• Medical Device companies have the opportunity to leverage digitalization and the digital enterprise to develop innovative products and bring them to market quickly. Watch this edition of Tech-Clarity TV to learn about the digitalization opportunity and stay tuned for the rest of the series detailing specific business improvement opportunities including: Digital design Digital design transfer Paperless manufacturing The video shares how medical device manufacturers are embracing digitalization and gaining significant benefits including faster time to market, increased quality, and improved … [ read more ]

    The Digitalization Opportunity for Medical Device Companies (video)

Social Computing and Product Collaboration “2.0”

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A quick peek into some research on … the use of social computing and “Web 2.0” techniques to enhance product collaboration. The report, Issue in Focus: Product Collaboration 2.0 – Using Social Computing Techniques to Create Corporate Social Networks not only discusses how social media and Internet-based technologies can improve product collaboration in corporate social networks, but also how manufacturers’ use of social computing allows them to capture and leverage the interactions as a new source of corporate product knowledge.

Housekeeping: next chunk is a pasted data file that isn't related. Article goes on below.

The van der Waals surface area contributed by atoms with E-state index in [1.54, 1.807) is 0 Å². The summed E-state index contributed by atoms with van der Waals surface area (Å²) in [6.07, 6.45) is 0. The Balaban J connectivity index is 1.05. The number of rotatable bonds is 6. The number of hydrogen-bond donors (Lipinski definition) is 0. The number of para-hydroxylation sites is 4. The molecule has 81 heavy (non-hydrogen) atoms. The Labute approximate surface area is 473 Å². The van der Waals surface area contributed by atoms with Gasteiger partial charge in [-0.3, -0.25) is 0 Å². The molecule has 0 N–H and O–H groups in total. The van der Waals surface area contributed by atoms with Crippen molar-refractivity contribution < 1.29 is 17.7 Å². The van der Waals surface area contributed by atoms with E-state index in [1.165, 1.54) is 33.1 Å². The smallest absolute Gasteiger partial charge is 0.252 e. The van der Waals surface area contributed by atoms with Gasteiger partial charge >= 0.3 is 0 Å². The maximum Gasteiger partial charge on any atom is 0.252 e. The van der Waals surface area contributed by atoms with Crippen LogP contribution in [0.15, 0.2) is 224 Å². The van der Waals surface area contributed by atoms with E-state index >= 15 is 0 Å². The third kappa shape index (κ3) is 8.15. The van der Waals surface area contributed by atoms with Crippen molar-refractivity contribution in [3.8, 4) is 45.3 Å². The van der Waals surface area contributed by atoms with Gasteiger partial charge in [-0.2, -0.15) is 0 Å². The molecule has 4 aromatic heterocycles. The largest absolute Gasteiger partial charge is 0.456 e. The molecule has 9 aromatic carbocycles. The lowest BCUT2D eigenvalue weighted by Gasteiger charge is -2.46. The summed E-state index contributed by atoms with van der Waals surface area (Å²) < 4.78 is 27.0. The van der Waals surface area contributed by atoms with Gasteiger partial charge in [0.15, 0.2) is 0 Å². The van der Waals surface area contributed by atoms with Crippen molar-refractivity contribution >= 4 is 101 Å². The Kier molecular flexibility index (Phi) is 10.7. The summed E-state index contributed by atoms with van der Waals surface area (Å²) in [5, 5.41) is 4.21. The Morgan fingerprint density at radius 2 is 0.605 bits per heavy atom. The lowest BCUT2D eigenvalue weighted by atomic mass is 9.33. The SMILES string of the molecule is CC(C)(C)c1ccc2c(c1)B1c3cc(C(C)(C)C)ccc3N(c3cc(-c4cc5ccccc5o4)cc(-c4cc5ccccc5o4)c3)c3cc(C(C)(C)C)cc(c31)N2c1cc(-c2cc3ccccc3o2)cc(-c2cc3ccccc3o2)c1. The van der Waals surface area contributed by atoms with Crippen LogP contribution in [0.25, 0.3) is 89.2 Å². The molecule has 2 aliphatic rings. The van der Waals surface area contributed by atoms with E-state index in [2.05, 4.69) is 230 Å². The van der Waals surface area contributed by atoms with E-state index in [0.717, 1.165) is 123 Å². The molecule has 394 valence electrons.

The Research Findings

One of the key messages of the report is that companies are starting to embrace social computing and “Web 2.0” capabilities to take advantage of social media for business purposes, creating “corporate social networks.” It is important for many companies to make a clear distinction between personal use of social media (Facebook, Twitter, MySpace, YouTube, etc.) and “real work” using social computing. While many large companies have shut down access to social media sites, these same concepts offer the ability for engineers, product developers, marketers, manufacturing resources, sourcing, and others in the product innovation process to share and contribute.

There are two primary threads to the research:

  • Improving Collaboration – As reported in my previous post and research Going Social with Product Development, capabilities like presence detection and interactive file sharing help make existing collaborative processes better. This is particularly important to replace the day-to-day “water cooler” conversations that have disappeared in today’s globally dispersed, virtual organizations and support processes such as concurrent engineering. For example, manufacturers can create a virtual “community space” to give team members a central location for information. This collaboration extends beyond Engineering as well, and helps product developers include downstream considerations from Manufacturing, Purchasing, Quality, Service, and other departments early in the design process.